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Soon, diabetics could do away with their daily insulin dose

diabetes-treatmentThere is good news for patients suffering from type-one diabetes as they may soon be able to do away with their daily insulin dose to manage their blood-sugar levels. Researchers have found that a peptide called caerulein can convert existing cells in the pancreas into those cells destroyed in type-one diabetes-insulin-producing beta cells. 'We have found a promising technique for type-one diabetics to restore the body's ability to produce insulin,' said Fred Levine, a professor at Sanford-Burnham Medical Research Institute in the US. 'By introducing caerulein to the pancreas, we were able to generate new beta cells - the cells that produce insulin,' Levine added.

The study first examined how mice in which almost all beta cells were destroyed - similar to humans with type-one diabetes - responded to injections of caerulein. In those mice, but not in normal mice, they found that caerulein caused existing alpha cells in the pancreas to differentiate into insulin-producing beta cells. The research team then examined human pancreatic tissue from type-one diabetics, finding strong evidence that the same process induced by caerulein also occurred in the pancreases of those individuals.

Caerulein is a peptide originally discovered in the skin of Australian Blue Mountains tree frogs. It stimulates gastric, biliary, and pancreatic secretions, and has been used in humans as a diagnostic tool in pancreatic diseases. An estimated over 300 million people worldwide are living with type-one diabetes.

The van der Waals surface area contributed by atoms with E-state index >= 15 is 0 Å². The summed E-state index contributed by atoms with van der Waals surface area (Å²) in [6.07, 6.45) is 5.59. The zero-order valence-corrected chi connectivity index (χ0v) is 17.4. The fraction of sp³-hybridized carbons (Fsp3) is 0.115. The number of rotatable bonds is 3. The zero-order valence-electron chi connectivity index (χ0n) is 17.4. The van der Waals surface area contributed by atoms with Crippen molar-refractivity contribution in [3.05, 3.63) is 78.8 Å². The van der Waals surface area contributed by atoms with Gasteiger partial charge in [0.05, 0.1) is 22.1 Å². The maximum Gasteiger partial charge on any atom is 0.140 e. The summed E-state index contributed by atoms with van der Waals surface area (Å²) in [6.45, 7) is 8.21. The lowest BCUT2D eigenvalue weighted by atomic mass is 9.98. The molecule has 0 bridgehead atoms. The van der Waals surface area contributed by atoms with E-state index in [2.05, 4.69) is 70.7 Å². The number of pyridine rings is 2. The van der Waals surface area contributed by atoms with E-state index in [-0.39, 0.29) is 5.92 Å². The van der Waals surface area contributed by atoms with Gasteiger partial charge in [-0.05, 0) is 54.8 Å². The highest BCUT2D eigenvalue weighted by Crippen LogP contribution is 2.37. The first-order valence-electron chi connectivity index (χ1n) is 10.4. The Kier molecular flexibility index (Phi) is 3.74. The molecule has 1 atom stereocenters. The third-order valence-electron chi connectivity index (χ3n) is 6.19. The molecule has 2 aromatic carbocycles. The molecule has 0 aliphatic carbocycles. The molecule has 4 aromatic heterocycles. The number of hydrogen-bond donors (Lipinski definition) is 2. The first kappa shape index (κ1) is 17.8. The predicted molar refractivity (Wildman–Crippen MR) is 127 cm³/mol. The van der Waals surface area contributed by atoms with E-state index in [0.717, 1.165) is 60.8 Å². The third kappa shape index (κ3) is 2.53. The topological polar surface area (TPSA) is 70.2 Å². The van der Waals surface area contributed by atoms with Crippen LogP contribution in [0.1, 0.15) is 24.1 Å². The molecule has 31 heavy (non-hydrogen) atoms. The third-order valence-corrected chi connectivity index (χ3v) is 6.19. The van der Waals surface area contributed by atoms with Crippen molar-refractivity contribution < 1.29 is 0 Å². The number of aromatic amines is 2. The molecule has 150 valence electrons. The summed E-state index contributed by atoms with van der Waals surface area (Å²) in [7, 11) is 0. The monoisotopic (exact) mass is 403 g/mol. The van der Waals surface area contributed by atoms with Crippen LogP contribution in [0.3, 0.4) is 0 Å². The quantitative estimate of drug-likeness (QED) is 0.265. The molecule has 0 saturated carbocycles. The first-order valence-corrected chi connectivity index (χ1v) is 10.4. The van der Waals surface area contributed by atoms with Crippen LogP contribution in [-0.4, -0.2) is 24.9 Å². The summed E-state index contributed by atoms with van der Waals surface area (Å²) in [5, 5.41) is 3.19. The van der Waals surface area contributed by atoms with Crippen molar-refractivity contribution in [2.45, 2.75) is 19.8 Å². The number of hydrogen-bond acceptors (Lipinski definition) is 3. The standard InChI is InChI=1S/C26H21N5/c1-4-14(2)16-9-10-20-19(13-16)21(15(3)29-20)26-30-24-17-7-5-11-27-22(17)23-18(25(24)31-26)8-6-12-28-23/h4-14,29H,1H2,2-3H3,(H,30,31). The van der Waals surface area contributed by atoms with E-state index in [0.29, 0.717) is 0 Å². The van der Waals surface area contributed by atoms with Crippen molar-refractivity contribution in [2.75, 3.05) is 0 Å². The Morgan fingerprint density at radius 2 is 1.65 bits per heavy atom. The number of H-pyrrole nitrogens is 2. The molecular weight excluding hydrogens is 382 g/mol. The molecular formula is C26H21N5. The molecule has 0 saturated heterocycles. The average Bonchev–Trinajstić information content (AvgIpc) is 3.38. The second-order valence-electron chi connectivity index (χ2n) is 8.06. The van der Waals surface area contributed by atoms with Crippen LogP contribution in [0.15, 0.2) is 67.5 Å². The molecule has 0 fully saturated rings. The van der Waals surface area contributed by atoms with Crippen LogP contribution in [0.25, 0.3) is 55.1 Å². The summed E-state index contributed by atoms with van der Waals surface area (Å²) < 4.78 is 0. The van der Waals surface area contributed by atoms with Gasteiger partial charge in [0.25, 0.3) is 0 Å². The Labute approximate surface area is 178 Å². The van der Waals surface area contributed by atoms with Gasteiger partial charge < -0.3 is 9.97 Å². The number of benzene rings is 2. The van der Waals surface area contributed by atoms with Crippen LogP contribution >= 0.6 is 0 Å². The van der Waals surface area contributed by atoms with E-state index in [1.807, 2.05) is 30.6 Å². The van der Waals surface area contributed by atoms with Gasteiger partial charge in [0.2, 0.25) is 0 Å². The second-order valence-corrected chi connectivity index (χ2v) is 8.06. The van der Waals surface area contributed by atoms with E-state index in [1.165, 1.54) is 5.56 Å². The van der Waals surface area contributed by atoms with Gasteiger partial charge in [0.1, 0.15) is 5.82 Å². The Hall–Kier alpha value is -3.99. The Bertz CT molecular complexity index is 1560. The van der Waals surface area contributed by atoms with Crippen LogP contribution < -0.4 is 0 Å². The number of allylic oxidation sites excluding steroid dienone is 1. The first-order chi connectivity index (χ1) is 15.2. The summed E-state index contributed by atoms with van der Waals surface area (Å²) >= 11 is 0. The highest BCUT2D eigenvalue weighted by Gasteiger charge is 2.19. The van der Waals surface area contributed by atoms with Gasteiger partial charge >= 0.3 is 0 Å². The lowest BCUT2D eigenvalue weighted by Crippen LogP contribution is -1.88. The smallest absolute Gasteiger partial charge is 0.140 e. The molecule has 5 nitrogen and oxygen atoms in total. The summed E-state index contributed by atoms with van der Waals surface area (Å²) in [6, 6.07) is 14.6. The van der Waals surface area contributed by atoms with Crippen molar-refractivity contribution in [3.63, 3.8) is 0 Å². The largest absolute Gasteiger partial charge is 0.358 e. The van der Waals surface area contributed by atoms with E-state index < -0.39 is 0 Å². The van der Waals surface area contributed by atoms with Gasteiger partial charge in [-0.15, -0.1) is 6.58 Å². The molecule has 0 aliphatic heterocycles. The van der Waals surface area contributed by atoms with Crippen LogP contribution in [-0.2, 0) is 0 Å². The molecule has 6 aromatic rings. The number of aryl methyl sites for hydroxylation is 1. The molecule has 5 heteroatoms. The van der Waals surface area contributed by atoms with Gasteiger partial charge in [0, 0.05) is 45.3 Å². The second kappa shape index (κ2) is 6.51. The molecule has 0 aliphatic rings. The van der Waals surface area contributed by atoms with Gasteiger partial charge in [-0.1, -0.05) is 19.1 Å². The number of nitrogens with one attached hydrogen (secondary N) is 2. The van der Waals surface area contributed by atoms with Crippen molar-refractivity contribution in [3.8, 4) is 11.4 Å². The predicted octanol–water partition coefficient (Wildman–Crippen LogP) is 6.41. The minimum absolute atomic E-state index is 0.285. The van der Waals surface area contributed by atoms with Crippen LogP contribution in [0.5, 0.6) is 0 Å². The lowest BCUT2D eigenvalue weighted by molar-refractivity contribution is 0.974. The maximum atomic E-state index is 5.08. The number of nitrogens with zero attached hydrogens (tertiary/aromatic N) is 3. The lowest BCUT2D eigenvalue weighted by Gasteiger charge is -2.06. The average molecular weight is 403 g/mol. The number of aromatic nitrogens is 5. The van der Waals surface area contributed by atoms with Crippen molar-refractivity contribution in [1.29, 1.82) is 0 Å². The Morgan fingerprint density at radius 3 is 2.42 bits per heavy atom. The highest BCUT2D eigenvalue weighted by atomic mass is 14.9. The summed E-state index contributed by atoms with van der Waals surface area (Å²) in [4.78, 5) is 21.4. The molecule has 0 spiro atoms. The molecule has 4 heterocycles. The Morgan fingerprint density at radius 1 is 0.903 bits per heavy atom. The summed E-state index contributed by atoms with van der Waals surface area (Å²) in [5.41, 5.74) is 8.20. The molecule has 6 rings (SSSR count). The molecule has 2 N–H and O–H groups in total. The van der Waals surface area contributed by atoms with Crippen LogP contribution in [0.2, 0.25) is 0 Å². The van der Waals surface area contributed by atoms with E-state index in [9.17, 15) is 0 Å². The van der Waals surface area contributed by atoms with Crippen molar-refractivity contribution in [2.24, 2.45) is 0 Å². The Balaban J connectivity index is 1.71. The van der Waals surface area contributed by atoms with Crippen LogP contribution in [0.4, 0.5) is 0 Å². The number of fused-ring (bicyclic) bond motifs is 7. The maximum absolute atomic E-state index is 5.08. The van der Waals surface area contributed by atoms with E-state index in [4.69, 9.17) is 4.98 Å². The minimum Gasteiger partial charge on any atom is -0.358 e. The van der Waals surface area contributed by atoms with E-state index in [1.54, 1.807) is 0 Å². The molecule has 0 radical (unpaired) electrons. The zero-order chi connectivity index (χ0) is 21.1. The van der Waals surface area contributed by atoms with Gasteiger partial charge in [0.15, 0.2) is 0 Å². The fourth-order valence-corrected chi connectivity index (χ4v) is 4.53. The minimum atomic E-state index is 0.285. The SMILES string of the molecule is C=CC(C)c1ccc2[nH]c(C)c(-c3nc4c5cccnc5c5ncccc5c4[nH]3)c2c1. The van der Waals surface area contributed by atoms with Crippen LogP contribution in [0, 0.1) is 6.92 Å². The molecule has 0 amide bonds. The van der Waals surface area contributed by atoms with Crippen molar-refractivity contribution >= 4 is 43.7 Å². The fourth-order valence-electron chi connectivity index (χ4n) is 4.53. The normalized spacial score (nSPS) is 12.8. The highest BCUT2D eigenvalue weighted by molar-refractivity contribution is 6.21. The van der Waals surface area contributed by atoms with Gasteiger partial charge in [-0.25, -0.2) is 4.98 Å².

The study appeared in the journal Cell Death and Disease.

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What is type 1 diabetes?

Type 1 diabetes, also referred to as juvenile-onset diabetes or insulin-dependent diabetes mellitus, is an autoimmune disease. It most commonly starts in people below the age of 20. But it may occur at any age. It is relatively rare, accounting for around 1-2% of all people with diabetes.

Type 1 diabetes develops if the body produces little or no insulin. This occurs when the insulin-producing cells in the pancreas are mistakenly destroyed by the body's own immune system. Genetics may play a role in this process and it can be triggered by certain infections or by abnormal secretion of some hormones in blood. It can also be caused due to destruction of the pancreas by alcohol, disease, etc. or due to removal of pancreas by surgery.

A positive family history increases the risk of developing type 1 diabetes. Adequate levels of vitamin D during young adulthood may halve the risk of adult-onset type 1 diabetes, according to a new research. Excessive urine production, appetite and weight loss, increased thirst, getting tired easily are some of the symptoms. It is diagnosed with blood and urine tests. Diabetes is a chronic condition that can be treated but can't be cured. Type 1 diabetes is treated with insulin, exercise and diet. It is important to maintain a healthy lifestyle and stick to daily routines of regular exercise, good nutrition, glucose monitoring, and regular visits to the doctor. Read more about Type 1 diabetes causes, symptoms, diagnosis, treatment and prevention

With inputs from IANS

Photo source: Getty images

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